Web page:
General equilibrium modelling in South Africa: What the future holds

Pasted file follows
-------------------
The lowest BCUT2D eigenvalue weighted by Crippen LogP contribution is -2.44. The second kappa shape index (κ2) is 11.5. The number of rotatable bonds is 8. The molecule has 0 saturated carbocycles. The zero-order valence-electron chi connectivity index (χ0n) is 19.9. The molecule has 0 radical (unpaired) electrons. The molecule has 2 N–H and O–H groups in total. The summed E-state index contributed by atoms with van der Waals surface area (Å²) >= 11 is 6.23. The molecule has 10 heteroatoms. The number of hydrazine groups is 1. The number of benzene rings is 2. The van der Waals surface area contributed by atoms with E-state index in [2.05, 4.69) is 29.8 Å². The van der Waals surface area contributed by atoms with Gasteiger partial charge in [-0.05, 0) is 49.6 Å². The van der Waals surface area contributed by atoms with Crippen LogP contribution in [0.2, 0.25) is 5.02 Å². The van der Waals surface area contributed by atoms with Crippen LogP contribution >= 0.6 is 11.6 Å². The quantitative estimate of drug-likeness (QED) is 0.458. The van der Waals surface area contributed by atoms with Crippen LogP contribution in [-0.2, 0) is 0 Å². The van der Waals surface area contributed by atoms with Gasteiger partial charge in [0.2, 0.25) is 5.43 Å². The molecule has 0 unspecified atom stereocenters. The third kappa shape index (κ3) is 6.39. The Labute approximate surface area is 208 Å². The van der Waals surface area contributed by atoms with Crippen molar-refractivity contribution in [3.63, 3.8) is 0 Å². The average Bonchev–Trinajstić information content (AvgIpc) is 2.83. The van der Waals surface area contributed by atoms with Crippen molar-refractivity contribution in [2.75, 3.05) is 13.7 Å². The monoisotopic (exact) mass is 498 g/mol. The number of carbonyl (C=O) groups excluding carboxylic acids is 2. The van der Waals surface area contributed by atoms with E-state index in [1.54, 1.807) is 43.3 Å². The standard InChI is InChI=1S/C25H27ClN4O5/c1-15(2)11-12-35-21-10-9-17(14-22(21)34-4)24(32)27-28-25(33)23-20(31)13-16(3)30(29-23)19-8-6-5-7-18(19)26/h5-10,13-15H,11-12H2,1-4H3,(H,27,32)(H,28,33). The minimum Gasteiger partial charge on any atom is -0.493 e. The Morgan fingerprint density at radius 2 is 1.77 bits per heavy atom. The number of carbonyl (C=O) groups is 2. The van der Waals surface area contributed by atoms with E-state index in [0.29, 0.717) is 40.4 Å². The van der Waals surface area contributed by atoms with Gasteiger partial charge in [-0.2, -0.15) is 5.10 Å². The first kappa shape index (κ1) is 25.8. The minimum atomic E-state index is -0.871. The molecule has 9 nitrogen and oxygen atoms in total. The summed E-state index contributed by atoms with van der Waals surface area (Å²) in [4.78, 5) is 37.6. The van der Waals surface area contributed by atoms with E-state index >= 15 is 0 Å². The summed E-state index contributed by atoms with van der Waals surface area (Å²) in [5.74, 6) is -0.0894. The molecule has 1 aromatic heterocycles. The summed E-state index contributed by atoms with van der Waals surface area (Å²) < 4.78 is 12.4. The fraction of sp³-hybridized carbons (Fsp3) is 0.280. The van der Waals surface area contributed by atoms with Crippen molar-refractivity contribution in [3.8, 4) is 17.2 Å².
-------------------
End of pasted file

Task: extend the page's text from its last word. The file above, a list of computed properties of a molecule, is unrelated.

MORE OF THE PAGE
This paper provides an overview of the main research contributions of the past decade using general equilibrium models to analyse agricultural issues in South Africa. The methodological developments since the change to democracy ten years ago are viewed in the context of developments in this area of research carried out internationally. It will be shown in this paper that the modelling and computing techniques have vastly improved during the past decade, both in an ongoing attempt to refine existing models, and in an attempt to extend the modelling framework to make provision for issues that cannot be sufficiently captured in the standard comparative static models. These extensions include dynamic modelling, global modelling, environmental modelling and micro simulation. The paper highlights the non-trivial data requirements of this type of modelling. The national statistical agency, Statistics South Africa, supports general equilibrium modellers by their development of input-output tables, social accounting matrices and, more recently, supply and use tables. This decade has therefore witnessed an improvement in the data for the construction of national level social accounting matrices. Requirements for provincial level data have however not been met sufficiently, posing huge challenges for provincial and regional modelling. The lack of primary data has however stimulated development of advanced data estimation techniques that can be applied to overcome this data challenge. Application of general equilibrium techniques to analyse agricultural issues in South Africa still remains limited and substantial support and training of researcher is still needed to expand domestic capacity in this field of research.
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